Appeal: A request made after a trial by a party that has lost on one or $more issues that a higher court review the decision to determine if it was correct. The party appealing the court's decision is the "appellant,"and the party seeking to have the court's decision affirmed/upheld is the "appellee."

Arraignment: A proceeding in which a criminal defendant is brought intocourt, told of the charges against him or her, and asked to plead guilty, not guilty, or no contest. If they enter a plea of guilty or no contest they will be sentenced at that time. If they plea not guilty the case will be set for a Pre-Trial Conference.

Bail: The release, prior to trial, of a person accused of a crime, under specified conditions designed to assure that person's appearance in court when required. Also can refer to the amount of bond money posted as a financial condition of pretrial release.

Bail bond: An obligation signed by the defendant, with sureties, to secure his/her presence in court.

Bench Trial: A trial without a jury, in which the judge serves as the fact-finder.

Brief: A written statement submitted in a trial or appellate proceeding that explains one side's legal and factual arguments.

Burden of Proof: The duty to prove disputed facts. The burden will depend on the type of case.

Capital offense: A crime punishable by death.

Case Law: The law as established in previous court decisions.

Community service: condition the court imposes that requires an individual to work without pay for a civic or nonprofit organization.

Concurrent sentence: Prison, jail, or probation terms for two or more offenses to be served at the same time, rather than one after the other.

Consecutive sentence: Prison, jail, or probation terms for two or more offenses to be served one after the other.

Conviction: A judgment of guilt against a criminal defendant.

Competency: A witness's ability to observe, recall and recount under oath what happened. Criminal defendants must also be competent to stand trial; they must understand the nature of the proceedings and have the ability to assist their lawyers.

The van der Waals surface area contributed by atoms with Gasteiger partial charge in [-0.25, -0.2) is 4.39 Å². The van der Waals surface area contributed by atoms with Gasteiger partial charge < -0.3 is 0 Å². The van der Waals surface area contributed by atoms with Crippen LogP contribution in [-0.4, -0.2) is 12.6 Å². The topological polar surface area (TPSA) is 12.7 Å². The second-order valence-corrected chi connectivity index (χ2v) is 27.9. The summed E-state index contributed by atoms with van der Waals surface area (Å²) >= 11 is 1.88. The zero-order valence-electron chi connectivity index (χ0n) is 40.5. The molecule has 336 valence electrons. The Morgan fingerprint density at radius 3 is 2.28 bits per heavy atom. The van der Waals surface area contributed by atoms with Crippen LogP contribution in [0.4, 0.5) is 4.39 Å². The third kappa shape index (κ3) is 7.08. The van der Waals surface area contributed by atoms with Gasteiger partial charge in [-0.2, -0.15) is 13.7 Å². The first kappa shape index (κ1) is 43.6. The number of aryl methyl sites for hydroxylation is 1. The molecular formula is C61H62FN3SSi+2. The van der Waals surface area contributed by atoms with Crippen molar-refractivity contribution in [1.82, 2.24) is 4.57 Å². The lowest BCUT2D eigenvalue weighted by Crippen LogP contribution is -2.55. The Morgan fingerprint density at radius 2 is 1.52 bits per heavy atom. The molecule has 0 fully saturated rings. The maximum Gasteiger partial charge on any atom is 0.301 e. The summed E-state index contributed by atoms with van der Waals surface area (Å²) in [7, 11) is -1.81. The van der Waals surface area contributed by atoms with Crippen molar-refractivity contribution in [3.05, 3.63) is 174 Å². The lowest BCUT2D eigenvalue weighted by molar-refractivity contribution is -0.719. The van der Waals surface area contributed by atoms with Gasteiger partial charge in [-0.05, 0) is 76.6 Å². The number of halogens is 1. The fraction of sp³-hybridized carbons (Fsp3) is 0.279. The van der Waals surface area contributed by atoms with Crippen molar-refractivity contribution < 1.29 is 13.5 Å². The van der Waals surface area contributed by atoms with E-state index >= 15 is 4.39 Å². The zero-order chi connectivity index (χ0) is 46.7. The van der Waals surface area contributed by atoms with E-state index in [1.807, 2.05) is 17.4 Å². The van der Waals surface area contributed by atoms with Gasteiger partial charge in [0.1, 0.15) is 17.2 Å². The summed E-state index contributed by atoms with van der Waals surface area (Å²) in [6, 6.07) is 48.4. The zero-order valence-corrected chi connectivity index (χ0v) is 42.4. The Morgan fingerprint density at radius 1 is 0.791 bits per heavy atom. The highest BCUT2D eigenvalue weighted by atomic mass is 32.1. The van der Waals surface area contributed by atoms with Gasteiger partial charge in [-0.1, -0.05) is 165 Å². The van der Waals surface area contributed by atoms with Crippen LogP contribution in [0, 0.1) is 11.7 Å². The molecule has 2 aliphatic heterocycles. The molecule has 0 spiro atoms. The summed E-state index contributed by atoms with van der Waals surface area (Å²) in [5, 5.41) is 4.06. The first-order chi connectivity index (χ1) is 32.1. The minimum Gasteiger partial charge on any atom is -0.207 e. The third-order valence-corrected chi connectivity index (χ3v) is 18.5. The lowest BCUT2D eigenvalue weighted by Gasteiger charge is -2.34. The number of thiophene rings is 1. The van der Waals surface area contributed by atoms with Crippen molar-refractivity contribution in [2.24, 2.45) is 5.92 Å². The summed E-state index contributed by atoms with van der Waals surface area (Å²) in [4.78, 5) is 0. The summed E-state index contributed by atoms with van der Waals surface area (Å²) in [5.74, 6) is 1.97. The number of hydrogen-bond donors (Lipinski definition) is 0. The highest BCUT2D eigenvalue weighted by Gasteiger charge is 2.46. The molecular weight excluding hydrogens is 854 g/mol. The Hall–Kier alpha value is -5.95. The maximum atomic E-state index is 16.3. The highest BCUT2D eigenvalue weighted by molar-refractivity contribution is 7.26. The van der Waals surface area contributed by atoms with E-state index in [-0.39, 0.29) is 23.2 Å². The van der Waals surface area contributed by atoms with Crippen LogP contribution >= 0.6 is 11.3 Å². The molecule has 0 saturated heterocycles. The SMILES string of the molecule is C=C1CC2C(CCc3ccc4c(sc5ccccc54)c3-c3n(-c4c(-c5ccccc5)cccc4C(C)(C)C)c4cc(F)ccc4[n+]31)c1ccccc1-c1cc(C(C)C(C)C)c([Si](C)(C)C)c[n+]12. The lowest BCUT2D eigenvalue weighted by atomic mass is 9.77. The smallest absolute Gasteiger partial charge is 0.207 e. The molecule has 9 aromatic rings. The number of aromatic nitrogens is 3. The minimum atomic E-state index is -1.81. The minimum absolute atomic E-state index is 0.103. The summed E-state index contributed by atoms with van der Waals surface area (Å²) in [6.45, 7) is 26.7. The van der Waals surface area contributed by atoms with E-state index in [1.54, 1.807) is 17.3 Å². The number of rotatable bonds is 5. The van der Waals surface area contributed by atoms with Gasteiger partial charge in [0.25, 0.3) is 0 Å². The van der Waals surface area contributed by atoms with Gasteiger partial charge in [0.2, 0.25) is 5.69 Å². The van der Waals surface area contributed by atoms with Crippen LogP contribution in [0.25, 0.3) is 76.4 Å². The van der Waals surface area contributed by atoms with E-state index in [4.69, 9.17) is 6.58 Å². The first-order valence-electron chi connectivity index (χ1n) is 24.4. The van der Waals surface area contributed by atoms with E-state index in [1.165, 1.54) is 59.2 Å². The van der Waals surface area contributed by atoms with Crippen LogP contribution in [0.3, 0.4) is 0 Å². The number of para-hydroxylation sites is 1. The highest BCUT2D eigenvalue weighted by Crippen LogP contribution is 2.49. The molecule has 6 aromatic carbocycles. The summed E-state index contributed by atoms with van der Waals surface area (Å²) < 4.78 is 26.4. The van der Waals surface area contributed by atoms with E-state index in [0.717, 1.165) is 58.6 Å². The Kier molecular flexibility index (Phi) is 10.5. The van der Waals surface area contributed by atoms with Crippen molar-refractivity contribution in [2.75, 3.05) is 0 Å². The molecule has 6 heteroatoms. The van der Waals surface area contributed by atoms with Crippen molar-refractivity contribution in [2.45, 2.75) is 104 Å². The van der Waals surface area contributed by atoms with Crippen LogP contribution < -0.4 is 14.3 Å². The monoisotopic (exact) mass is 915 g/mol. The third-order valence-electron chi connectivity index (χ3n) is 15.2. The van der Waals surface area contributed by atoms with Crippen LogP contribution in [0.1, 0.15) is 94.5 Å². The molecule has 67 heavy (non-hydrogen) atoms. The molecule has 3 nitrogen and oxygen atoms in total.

Counsel:  Lawyers in a case.

Count: An allegation in an indictment or information, charging a defendant with a crime. An indictment or information may contain allegations that the defendant committed more than one crime. Each allegation is referred to as a count.

Defendant: In a civil case, the person or organization against whom the plaintiff brings suit; in a criminal case, the person accused of the crime.

Discovery: Procedures used to obtain disclosure of evidence before trial.

Dismissal with Prejudice: Court action that prevents an identical lawsuit from being filed later.

Dismissal without Prejudice: Court action that allows the later filing.

Double jeopardy: Prohibition (5th Amendment) against prosecuting a person more than once for the same crime.

Evidence: Information presented in testimony or in documents that is used to persuade the fact finder (judge or jury) to decide the case in favor of one side or the other.

Exclusionary Rule: Doctrine that says evidence obtained in violation of a criminal defendant's constitutional or statutory rights is not admissible at trial.

Exculpatory Evidence: Evidence indicating that a defendant did not commit the crime.

Failure to Appear: Any Defendant who fails to appear as required by the Court may have his or her bail revoked and a warrant (also called a "Capias") issued for his/her arrest. He or she can also be charged with a new, separate crime of failing to appear.

Felony: a crime punishable by imprisonment in a state penitentiary for more than one year or more than 1 year probation.

Fifth Amendment: The Fifth Amendment to the U.S. Constitution guarantees that a person cannot be compelled to present self-incriminating testimony in a criminal proceeding. This includes a Defendant's absolute right to not testify at trial and not have the judge or prosecutor comment on his right to remain silent, and to have the jury not consider the Defendant's not testifying in making a decision.

First Appearance:  After a person is arrested, if they have not bonded out of jail within 24 hours, they  will appear before a judge for a first appearance. The judge will set a bond amount (or, in very serious cases, order that a person be held without bond) and determine if they qualify for representation by the Public Defender. The case will also be scheduled for an arraignment before a county judge on misdemeanor and criminal traffic cases or before a circuit judge for felony cases.Fourth Amendment - The U.S. Constitution's protection against unreasonable search and seizure by government officials.

Grand Jury: A body of citizens who listen to evidence of criminal allegations, which is presented by the prosecutors, and determine whether there is probable cause to believe an individual committed an offense.